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Archive for the ‘Zeitgeist & Trends’ Category
SEO.com recently came out with a stellar infographic featuring the Stars of Search Marketing. You may or may not yet be familiar with these names but in the world of Search Engine Optimization, you should definitely know their work. This fun infographic also showcases the future of search according to these SEO experts.
For more information about these Search Stars visit their websites:
- Bruce Clay – BruceClay.com
- Matt Cutts – MattCutts.com/blog
- Danny Sullivan – SearchEngineLand.com
- Rand Fishkin – SEOmoz.org
“For the first time ever, someone’s search history has been busted for something other than porn.” – Stephen Colbert
Earlier this week, Danny Sullivan from Search Engine Land, reported that Google has proof of Bing copying their search results. Bing fervently denied this accusation and instead accused Google of click fraud involving “honeypot” search results.
Well apparently, the SEO community were not the only folks who had an opinion on the matter. Comedian Stephen Colbert, despite being sponsored by Bing, poked fun at the search giant.
He briefly described Google’s sting operation and how they made nonexistent words like “hiybbprqag” to turn up in search results, only for the same results to show up on Bing a month later.
Colbert goes on to say, “Evidently, ‘hiybbprqag’ is a word meaning, you got served.”
The video is pretty hilarious, so be sure to check it out.
|The Colbert Report||Mon – Thurs 11:30pm / 10:30c|
|Bing Gets Served|
Also, what do you think about Google calling out Bing? Or Bing’s defense regarding Google’s accusation of copying their search results? Let us know in the comments.
Previously only one of those words was an Apple product. After January 26th, however, Apple now sells iPads along with iPods. What may be a silly name or a great name briefly caused a bit of confusion with the search engines.
IPED and IPEDS are acronyms that have quite a few results in Google, Yahoo, and Bing. But, the other spelling brethren to the iPod do not have much meaning. Because of this, all three search engines show spelling corrections for those words and typically include “iPod” search results as well. Today, we still see this for iPud and iPid. And, immediately after the Apple announcement, we saw it for iPad, too.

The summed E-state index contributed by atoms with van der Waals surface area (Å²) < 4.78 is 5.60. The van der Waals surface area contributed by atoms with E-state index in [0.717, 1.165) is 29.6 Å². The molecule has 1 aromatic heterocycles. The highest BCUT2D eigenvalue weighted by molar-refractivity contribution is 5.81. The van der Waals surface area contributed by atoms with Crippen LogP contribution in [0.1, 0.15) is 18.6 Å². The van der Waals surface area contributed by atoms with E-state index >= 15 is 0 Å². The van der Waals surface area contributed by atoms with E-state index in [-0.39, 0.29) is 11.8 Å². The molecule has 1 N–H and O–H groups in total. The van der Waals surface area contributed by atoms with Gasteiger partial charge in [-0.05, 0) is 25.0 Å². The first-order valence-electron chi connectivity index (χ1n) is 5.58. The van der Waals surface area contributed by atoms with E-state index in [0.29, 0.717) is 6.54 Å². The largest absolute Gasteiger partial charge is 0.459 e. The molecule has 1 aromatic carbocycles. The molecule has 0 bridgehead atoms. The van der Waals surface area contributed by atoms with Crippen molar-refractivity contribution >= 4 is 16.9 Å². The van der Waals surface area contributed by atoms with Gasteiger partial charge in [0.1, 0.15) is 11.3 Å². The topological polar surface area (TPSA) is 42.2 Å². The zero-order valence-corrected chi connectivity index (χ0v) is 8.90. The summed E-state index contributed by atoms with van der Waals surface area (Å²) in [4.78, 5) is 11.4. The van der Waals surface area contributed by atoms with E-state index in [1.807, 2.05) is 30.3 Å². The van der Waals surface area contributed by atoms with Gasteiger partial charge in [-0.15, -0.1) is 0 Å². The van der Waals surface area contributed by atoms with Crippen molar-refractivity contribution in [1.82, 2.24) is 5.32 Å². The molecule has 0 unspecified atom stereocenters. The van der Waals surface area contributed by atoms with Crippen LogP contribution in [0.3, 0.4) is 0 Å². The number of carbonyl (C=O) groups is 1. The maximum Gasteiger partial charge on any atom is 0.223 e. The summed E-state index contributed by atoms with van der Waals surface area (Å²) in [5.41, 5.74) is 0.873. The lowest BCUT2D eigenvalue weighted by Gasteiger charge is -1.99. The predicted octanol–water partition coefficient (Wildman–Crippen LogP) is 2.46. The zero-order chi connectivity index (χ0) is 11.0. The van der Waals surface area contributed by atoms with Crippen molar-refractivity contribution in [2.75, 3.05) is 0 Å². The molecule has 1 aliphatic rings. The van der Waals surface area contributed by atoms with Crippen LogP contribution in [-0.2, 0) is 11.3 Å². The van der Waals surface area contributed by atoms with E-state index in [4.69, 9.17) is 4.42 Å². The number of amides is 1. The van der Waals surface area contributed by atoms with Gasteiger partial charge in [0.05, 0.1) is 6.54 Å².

This was soon corrected, whether naturally or through intervention, in Yahoo and Google. Bing is still showing results for iPod when you search for the new iPad. This instance appears to show a small flaw in the search engine algorithms. How do you quickly add a new term when it had been written off as a typo?
The iPad announcement is the most recent example of this, but many web 2.0 companies experienced the same problem. When companies began to emulate Flickr’s naming convention of adding an ‘r’ to the end of their name, it also confused search engines. Is Snappr a service, or is someone looking for a lawn mower. This is especially apparent when services first launch, which is exactly what we witnessed with the launch of the iPad.
What does that mean for Search Engine Marketers? It means that Google may have a bit more to say about brand names then we would like to think. Is the new product you are launching or marketing a typo for something else? Then you may want to think about a name change. Of course, a strong product can overtake the ‘typo’ designation as they iPad has done in Google and Yahoo, but you may not have the marketing gusto and hype power that Apple carries. If you have flexibility in the name, then do your homework.
It may be time to add “Googleability” to the traditional product naming guidelines. Not only do you need to distinguish your brand from others, but you need to have a brand that isn’t even a close spelling of another product. If I sold a product called a “pespi,” I would be in a world of pain trying to market it online.
We would like to keep the search engines out of these types of processes, and they want to stay out of them as well. Google’s vision is to “organize the world’s information.” No part of that says anything about governing or changing that information. The unfortunate truth is that online marketing is growing rapidly, and to keep up you need to capitalize on the traffic that Google and the others can drive. So, pick your product names carefully, and market the heck out of them.